Mary Kellogg, co-owner and executive vice president of marketing, sales and operations of Cedar Bay Entertainment, makes a point during her Whiteman Lecture at Monmouth College on April 3.
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During Mary Kellogg’s highly successful 30-year career in the television industry at CBS and The Walt Disney Company, and in her current role as co-owner and executive vice president of marketing, sales and operations of Cedar Bay Entertainment, she has lived by the motto “It has to be perfect.”
Kellogg returned to her Monmouth roots earlier this month to inspire Monmouth College students with her story and to share the business principles she uses at Cedar Bay, which oversees the Titanic museum attraction in Branson, Mo. (opened in 2006) and in Pigeon Forge, Tenn. (opened in 2010). True to its namesake, Titanic is the world’s largest museum attraction.
Speaking to a group of students, as well as faculty, staff, trustees and local business people in the college’s Dahl Chapel and Auditorium, Kellogg first set the stage for her current career, then devoted the rest of her talk to ways that she and her staff endeavor to make the Titanic experience perfect for their guests.
There are more than 400 real Titanic artifacts at each location, and they do draw in visitors, Kellogg said. “But the heart and soul of Titanic is her passengers and their stories. We focus on bringing their story to life.”
Kellogg used an example from the college to illustrate her next point.
“At Monmouth, you want to make sure your faculty is happy,” she said. “If the faculty is happy and engaged, that will benefit the students and enrich their experience. Similarly, in our company, our employees come before our guests. If our employees are happy, then the guest experience is a happy one.”
In addition to providing specialized training to employees to help them create that perfect atmosphere, Kellogg believes it’s important for her staff to have a sense of ownership in the business. She listed a few ways to accomplish that, including sharing important data about the business with the team and instituting a “backstage magic” peer recognition program.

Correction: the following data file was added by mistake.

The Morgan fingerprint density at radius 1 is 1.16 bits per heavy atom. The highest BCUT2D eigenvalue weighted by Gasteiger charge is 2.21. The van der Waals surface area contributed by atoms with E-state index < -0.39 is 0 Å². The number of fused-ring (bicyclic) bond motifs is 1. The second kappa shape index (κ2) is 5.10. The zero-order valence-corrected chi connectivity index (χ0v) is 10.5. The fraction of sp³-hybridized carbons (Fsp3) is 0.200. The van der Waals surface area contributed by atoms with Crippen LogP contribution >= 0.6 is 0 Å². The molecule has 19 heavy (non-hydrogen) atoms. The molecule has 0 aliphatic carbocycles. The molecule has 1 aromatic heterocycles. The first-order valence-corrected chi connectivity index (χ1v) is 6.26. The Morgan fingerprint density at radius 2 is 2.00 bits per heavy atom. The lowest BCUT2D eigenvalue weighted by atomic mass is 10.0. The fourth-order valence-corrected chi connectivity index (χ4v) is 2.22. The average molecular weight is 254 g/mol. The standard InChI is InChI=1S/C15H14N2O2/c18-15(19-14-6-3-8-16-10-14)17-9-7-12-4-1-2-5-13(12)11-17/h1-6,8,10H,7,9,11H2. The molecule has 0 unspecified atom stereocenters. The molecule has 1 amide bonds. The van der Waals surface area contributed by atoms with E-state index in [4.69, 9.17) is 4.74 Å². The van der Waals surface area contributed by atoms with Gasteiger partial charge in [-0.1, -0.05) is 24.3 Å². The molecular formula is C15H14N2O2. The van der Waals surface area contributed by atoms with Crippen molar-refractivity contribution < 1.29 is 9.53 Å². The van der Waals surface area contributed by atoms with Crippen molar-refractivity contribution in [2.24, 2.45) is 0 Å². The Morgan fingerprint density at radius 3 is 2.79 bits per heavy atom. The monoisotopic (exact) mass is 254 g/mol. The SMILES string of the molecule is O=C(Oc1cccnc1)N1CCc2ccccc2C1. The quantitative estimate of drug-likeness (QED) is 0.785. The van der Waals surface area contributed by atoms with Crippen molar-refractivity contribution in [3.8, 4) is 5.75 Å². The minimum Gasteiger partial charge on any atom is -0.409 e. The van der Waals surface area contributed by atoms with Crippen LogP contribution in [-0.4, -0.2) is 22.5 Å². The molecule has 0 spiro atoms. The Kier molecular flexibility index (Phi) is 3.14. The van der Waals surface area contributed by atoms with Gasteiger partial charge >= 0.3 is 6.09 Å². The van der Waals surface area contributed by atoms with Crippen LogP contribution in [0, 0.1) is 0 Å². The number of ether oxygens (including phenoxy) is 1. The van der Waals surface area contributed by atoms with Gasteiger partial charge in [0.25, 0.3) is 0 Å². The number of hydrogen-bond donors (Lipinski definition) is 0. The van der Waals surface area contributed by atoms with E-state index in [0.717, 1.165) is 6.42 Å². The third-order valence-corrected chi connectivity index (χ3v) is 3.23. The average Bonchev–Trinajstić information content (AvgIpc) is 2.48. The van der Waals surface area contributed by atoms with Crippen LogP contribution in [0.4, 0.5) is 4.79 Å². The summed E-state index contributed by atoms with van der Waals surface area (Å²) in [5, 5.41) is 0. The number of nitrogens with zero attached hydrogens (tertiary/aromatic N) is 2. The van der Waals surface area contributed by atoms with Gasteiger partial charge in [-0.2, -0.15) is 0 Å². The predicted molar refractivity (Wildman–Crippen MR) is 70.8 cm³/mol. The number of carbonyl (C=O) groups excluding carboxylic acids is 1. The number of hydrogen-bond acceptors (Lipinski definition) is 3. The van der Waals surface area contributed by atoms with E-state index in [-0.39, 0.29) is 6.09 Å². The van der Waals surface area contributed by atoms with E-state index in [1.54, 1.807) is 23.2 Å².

In relating a story about the importance of social media today, Kellogg shared a quotation about the importance of change and moving forward that applies to other facets of her business, as well. If you are on a downward moving escalator, she said, you will go down if you stand still. The only way to go up is by running hard.
Some of Kellogg’s other business tips and examples of how they are implemented include:
• “Extending the brand,” which her company does by putting on a play about six of the Titanic passengers, and by selling Titanic jewelry once a quarter on a cable TV network;
• “Creating an image,” which includes the blazer she wore for the presentation, and the use of Janie the first-class maid, as the “face” of the attraction or, in other words, her company’s Mickey Mouse; and
• “Core vs. niche marketing,” which included taking reservations to see the attraction so that visitors are never overwhelmed by large crowds, and realizing the importance of “coach” bus sales to the business’s bottom line.
Kellogg closed by telling students that “the world is so wide open, full of new excitement and new possibilities. Embrace it with joy and excitement. Your foundation is being built right here at Monmouth.”
Kellogg titled her presentation “How Does One Letter Change Your Life.” The letter was one she received from city officials in Branson, Mo., during her time as executive in charge of the Disney-produced “Live with Regis and Kathie Lee.” Months later, after attending a television conference in Houston, Kellogg decided to see what Branson was all about, traveling there with her TV producer husband, John Joslyn, and with Disney CEO Michael Eisner.
The short-term gain was a successful “on the road” production of “Regis and Kathie Lee” in Branson, and her time there also set the wheels in motion for building the first Titanic attraction in the tourist-friendly city.
Kellogg’s connection to the sunken luxury liner is quite personal, as her husband helped lead a 1987 expedition to the ocean floor to gather footage for the first television shows about Titanic. At about the time that Kellogg was looking to make a career move, her husband was envisioning a tourist attraction based on the ship. She told him, “John, I have an idea. I’d like to work with you, and we can build this company together.”
The Wendell Whiteman Memorial Lecture series, which began in 1992, brings prominent leaders of American business and industry to the Monmouth College campus. It is named in memory of Wendell Whiteman, an alumnus of the college and long-time executive of Security Savings Bank in Monmouth. Two of his sons, MC graduates Ralph Whiteman ’52 and Dick Whiteman ’64, were in attendance for Kellogg’s presentation.